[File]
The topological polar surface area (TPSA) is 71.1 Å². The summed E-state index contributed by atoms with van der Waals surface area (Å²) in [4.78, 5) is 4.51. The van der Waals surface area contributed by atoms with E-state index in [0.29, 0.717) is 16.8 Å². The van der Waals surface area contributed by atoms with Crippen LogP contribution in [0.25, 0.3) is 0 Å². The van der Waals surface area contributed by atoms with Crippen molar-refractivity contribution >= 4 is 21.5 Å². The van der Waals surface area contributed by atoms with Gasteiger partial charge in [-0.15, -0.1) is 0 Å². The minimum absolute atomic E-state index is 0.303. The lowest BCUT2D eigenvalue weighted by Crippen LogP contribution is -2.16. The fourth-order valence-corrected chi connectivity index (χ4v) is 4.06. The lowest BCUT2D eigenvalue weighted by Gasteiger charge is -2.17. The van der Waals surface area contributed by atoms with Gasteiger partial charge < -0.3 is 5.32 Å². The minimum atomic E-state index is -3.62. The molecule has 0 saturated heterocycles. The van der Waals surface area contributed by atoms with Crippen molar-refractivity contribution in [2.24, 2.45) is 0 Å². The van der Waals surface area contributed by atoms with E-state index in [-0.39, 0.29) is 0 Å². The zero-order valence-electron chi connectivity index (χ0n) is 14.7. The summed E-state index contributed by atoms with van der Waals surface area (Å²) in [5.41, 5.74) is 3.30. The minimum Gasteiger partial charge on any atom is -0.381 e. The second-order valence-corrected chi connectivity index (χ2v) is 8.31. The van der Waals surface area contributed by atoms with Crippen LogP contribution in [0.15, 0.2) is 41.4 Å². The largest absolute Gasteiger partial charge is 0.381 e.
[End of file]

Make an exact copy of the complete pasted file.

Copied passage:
The topological polar surface area (TPSA) is 71.1 Å². The summed E-state index contributed by atoms with van der Waals surface area (Å²) in [4.78, 5) is 4.51. The van der Waals surface area contributed by atoms with E-state index in [0.29, 0.717) is 16.8 Å². The van der Waals surface area contributed by atoms with Crippen LogP contribution in [0.25, 0.3) is 0 Å². The van der Waals surface area contributed by atoms with Crippen molar-refractivity contribution >= 4 is 21.5 Å². The van der Waals surface area contributed by atoms with Gasteiger partial charge in [-0.15, -0.1) is 0 Å². The minimum absolute atomic E-state index is 0.303. The lowest BCUT2D eigenvalue weighted by Crippen LogP contribution is -2.16. The fourth-order valence-corrected chi connectivity index (χ4v) is 4.06. The lowest BCUT2D eigenvalue weighted by Gasteiger charge is -2.17. The van der Waals surface area contributed by atoms with Gasteiger partial charge < -0.3 is 5.32 Å². The minimum atomic E-state index is -3.62. The molecule has 0 saturated heterocycles. The van der Waals surface area contributed by atoms with Crippen molar-refractivity contribution in [2.24, 2.45) is 0 Å². The van der Waals surface area contributed by atoms with E-state index in [-0.39, 0.29) is 0 Å². The zero-order valence-electron chi connectivity index (χ0n) is 14.7. The summed E-state index contributed by atoms with van der Waals surface area (Å²) in [5.41, 5.74) is 3.30. The minimum Gasteiger partial charge on any atom is -0.381 e. The second-order valence-corrected chi connectivity index (χ2v) is 8.31. The van der Waals surface area contributed by atoms with Crippen LogP contribution in [0.15, 0.2) is 41.4 Å². The largest absolute Gasteiger partial charge is 0.381 e.